New Agreement on Rules for Interrogating Terrorists: Merely Theatrics
The President and those Senators whom many Conservatives call RINOs (Republicans in Name Only) have reached an agreement that leaves the Geneva Convention intact and sets down the rules for U.S. interrogation of terrorists in detainment — once again stressing the RINOs apparent point that appearances are more important than results.
It’s easy to see why there was opposition to the President’s proposal to revise our interpretation of the Geneva Convention. The Geneva Convention certainly needs revision, just to clarify it’s too vague language but the opposition is concerned primarily because unilaterally revising the language of the Geneva Convention, in effect, breaks a treaty that has been agreed to and signed by many (approx. 194) nations. Our tampering with the Geneva Convention may also effect the treatment our soldiers are given if they are captured by a nation that has signed the Geneva Convention.
All that, as interesting and important as it is, is really quite beside the point. If we were to go to war with a nation that has not signed on to the Geneva Convention or against fighters that do not recognize the Geneva Convention, they would not follow it’s rules and, of course, we would not be bound by it’s rules. Such was the case in Viet Nam against the Vietcong, such is the case in the current Middle-East conflicts against terrorists.
The Geneva Convention is actually a set of four separate Geneva Conventions, the Third Geneva Convention is the one that governs the treatment of Prisoners of War. Article 4 of the Third Geneva Convention defines Prisoners of War as:
1) Members of the armed forces of a Party to the conflict and members of militias of such armed forces.
2) Members of other militias and members of other volunteer corps, including those of organized resistance movements, “provided that they fulfill all of the following conditions” (emphasis mine):
a) They must be commanded by a person responsible for his subordinates.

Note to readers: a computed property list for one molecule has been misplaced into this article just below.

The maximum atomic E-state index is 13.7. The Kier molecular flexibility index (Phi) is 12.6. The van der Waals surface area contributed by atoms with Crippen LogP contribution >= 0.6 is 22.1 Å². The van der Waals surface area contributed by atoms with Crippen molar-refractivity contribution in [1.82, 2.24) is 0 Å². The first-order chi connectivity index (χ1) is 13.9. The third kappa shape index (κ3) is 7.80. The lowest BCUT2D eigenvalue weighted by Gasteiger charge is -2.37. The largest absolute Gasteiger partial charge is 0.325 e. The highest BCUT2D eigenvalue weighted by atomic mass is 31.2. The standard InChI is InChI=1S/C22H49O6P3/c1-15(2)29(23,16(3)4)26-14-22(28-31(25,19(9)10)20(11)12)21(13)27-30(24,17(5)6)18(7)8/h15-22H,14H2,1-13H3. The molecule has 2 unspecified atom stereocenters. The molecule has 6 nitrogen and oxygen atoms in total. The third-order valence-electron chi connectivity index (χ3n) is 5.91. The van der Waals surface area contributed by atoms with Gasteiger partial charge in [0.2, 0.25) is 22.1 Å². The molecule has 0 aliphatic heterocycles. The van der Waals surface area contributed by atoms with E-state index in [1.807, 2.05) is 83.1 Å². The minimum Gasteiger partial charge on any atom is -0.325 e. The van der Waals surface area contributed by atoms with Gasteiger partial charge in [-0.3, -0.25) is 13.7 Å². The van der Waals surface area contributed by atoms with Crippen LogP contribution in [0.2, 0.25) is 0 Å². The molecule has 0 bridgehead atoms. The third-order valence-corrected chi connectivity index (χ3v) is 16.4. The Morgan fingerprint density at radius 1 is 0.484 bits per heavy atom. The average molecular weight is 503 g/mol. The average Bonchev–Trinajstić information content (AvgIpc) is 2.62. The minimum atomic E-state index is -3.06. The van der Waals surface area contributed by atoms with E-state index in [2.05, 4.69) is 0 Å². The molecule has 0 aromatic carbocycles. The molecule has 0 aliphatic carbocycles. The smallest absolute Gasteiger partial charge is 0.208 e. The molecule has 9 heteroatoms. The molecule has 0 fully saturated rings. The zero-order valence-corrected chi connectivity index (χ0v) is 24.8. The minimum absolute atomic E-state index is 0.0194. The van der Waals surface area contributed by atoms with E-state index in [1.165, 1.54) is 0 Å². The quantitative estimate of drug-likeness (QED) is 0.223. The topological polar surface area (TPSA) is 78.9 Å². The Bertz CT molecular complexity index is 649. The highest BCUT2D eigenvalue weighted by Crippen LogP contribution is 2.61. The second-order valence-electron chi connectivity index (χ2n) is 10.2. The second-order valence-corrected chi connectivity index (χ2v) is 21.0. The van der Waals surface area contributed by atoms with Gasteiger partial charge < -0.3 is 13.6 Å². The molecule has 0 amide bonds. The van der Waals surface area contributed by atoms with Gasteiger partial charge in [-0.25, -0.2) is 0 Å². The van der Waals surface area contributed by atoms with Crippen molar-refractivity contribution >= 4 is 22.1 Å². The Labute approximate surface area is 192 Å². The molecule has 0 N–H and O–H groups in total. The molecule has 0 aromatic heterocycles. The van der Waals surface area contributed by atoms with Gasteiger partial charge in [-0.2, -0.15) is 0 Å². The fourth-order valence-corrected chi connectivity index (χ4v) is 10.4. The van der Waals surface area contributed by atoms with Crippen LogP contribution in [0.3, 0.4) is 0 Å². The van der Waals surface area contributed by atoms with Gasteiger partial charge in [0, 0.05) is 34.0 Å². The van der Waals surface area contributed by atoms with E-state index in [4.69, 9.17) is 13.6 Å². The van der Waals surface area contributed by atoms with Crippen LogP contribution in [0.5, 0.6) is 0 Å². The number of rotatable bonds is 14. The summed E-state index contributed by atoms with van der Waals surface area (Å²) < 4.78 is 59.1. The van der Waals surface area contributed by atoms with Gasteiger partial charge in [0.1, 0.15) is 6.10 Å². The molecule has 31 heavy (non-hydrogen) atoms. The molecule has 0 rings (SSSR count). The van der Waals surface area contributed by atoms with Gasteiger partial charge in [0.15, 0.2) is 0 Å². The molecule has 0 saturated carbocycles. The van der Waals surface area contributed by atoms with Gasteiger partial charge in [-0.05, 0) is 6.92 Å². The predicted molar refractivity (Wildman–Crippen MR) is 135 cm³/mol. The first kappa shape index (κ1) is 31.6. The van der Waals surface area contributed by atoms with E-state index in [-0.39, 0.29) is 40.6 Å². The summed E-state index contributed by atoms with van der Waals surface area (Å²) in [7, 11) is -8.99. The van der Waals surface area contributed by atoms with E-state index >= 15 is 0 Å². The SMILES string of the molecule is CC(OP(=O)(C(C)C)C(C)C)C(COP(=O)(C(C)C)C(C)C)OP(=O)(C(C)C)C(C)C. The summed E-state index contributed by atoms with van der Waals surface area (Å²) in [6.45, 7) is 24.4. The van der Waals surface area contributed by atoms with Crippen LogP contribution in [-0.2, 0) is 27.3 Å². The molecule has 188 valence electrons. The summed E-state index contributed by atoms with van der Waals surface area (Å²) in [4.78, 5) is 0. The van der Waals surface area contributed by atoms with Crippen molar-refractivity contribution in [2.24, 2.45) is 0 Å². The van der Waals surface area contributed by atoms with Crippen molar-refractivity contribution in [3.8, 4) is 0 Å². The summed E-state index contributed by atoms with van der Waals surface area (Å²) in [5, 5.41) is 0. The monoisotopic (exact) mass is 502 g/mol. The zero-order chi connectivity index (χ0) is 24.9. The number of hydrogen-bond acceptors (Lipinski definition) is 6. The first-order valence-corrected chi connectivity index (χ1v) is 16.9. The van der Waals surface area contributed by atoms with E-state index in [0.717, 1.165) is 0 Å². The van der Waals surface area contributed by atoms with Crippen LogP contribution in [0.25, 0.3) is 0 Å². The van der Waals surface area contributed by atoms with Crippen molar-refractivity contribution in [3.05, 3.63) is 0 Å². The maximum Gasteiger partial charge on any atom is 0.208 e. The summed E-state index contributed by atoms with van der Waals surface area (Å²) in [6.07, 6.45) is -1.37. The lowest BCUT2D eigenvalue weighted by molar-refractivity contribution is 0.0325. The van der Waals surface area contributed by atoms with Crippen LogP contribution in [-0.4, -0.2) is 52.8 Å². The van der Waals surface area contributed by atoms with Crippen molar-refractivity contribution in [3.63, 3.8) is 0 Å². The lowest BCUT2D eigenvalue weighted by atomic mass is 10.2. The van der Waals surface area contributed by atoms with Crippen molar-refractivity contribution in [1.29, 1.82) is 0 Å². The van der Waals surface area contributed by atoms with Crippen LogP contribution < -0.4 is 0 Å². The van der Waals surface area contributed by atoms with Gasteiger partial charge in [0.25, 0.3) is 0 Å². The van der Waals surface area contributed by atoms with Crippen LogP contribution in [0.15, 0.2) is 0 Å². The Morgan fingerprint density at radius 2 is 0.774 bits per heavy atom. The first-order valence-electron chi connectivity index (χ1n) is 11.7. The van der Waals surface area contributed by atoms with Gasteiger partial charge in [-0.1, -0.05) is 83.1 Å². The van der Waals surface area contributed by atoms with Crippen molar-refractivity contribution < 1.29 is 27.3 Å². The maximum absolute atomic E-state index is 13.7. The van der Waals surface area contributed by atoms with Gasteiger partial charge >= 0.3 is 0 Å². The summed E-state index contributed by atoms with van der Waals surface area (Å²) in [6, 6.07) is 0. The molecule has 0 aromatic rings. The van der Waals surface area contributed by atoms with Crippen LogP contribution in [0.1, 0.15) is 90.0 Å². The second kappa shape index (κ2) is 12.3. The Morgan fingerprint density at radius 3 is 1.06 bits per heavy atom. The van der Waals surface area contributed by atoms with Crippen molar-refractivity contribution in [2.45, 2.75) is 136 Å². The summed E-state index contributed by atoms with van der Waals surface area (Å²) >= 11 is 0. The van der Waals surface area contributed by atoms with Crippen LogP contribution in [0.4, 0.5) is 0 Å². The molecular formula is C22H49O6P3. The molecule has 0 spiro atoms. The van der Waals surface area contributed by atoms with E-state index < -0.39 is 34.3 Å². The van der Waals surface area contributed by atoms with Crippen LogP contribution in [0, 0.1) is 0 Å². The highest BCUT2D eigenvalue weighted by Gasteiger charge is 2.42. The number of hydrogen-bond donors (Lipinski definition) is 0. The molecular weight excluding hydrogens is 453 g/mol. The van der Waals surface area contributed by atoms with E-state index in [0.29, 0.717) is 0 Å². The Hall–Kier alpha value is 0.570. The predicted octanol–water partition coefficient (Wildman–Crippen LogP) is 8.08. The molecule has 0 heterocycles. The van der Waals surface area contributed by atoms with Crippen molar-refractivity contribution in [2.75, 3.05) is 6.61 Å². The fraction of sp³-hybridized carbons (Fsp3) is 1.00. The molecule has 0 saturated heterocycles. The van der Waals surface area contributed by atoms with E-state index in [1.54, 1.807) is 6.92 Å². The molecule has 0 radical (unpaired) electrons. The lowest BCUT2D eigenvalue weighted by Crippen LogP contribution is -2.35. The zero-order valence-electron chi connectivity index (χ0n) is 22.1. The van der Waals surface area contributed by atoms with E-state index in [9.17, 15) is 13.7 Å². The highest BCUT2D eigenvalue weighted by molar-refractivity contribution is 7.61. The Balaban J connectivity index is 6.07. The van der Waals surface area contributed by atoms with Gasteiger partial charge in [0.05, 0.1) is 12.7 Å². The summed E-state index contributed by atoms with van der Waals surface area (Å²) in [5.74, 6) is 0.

b) They must have a “fixed distinctive sign recognizable at a distance”
c) They must carry their weapons openly.
d) They must conduct their operations “in accordance with the laws and customs of war.”
As anyone can see, terrorists wearing the clothes of the common man of the region, using car bombs and roadside bombs as their weapons of choice, who target non-military (civilian) buildings and situations and who are well known to brutally behead their detainees with dull knives (and video tape it for release to the media), can hardly be considered prisoners of war under the Geneva Convention. These people can, IMO, hardly be considered worth of the title: human beings.
Very clearly, you can ignore all references to the Geneva Convention in the press accounts and the Congressional banter — the Geneva Convention does not apply to detained terrorists. The machinations that the President and Congress are going through have, in fact, nothing to do with the Geneva Convention.
What is going on in Washington is partly the continuation of a 5-1/2-year power struggle between Conservatives and Liberals and partly a show put on for the world to see how much we “care” about our imprisoned terrorists. The net result of the show is, at least on the surface, the weakening of our ability to effectively interrogate captured terrorists.
In my opinion, this discussion between the President and the Senate, that the public has been so intimately involved in, should have been conducted in closed sessions — not in the public arena. The public has no pressing need to know about our policies governing our government’s interrogation of terrorists. No private citizen is involved, and no private citizen will benefit or be harmed by those interrogation techniques.
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